I am considering stored procs, but i really don't relish the idea of retooling this damn thing... again...
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« Reply #11 on: May 13, 2009, 11:36:48 PM »

Ugh, the order by RAND thing again.

You know, I'm gonna have to apply some time to that problem because you've been the unwilling participant in that Dirty Sanchez chunk of code for a long time. There's got to be a way to use stored procs to help you, without re-tooling and dropping that per-query cost down.

Hmmm...
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« Reply #12 on: May 14, 2009, 08:50:40 AM »

i have tried everything I can think of.
the one with the most promise was caching result sets in a table, but that was pointless. Works in testing, but not in live, because the queries are so random, filling the cache table faster than the source table gets filled. Plus, requeries are quite low, so that makes caching less useful.
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« Reply #13 on: May 14, 2009, 09:33:38 AM »

The only way that I've done this that seemed to make sense was to get the total count of the output set, then randomize an array for the number of results I want, then do a SQL multi query using the LIMIT as a record pointer. The output that went to the DB looked like this:

select * from mytable limit 4201,1;
select * from mytable limit 13,1;
select * from mytable limit 724,1;

etc, you get the idea. The booger here is that your result set is never fixed, and doing that from PHP would be a lot of thrashing. I'll bet if you put that sort of code into a SP it would work great, because, unlike everything else, the SP has direct access to the cached query. So if you stored proc did the original query, then asked for the count, it would take WAY shorter than anything else because of the way SPs work. Then you could use RAND() right there to get (x) number of results and select from that table. I wonder if a cursor could be used as well, which would then prepare and compile the query.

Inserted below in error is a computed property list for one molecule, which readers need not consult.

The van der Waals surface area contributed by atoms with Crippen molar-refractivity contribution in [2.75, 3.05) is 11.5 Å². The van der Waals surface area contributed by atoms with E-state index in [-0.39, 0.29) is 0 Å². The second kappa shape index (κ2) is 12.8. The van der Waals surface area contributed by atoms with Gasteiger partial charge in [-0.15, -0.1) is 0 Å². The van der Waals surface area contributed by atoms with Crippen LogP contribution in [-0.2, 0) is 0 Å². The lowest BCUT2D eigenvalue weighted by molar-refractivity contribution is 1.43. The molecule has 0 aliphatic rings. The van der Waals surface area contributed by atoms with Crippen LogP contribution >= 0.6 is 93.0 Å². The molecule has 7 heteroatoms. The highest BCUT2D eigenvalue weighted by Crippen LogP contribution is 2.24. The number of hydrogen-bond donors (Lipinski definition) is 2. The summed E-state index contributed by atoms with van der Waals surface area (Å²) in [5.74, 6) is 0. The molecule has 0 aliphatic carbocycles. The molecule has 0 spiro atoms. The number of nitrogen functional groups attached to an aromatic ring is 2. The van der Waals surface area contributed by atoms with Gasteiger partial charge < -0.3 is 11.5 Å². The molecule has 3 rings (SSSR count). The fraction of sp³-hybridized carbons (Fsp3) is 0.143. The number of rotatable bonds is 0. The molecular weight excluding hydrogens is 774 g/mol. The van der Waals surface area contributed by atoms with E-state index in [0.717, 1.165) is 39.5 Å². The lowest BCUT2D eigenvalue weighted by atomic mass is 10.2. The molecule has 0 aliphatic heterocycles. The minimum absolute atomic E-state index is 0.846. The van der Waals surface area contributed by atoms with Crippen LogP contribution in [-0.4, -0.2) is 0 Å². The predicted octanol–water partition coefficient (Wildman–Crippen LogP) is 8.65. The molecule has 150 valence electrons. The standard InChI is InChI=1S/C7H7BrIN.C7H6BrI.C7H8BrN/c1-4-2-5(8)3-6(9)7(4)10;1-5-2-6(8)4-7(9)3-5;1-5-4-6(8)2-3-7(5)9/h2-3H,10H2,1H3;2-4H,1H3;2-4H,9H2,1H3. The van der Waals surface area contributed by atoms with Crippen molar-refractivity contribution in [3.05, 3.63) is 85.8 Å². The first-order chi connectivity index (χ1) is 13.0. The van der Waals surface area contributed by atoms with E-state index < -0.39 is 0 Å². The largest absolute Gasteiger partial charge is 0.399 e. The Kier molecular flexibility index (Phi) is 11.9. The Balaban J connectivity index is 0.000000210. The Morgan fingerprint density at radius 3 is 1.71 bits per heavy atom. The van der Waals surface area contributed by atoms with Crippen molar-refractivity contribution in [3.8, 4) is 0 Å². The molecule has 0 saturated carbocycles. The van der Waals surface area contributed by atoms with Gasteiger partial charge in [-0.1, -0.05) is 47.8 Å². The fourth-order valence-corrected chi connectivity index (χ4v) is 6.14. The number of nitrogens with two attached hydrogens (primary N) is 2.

More thinking to do...
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« Reply #14 on: May 14, 2009, 11:06:01 AM »

in my experiments this this best, non-SP way to do it.

grabbing the MATCHes into a temptable, then doing a rand() on that as a seperate step is slower.
Grabbing the MATCHes IDs into a template, then doing a rand() on that is slower.
grabbing the matches into a PHP array, is WAY slower.


Normally, If i had a big table of uniques, and I only needed some random items from the table, I would just select random IDs between 0 and MAX(ID). But like  you pointed out my results are never based on a fixed data set, and they are not in sequence. Its a full index scan every time.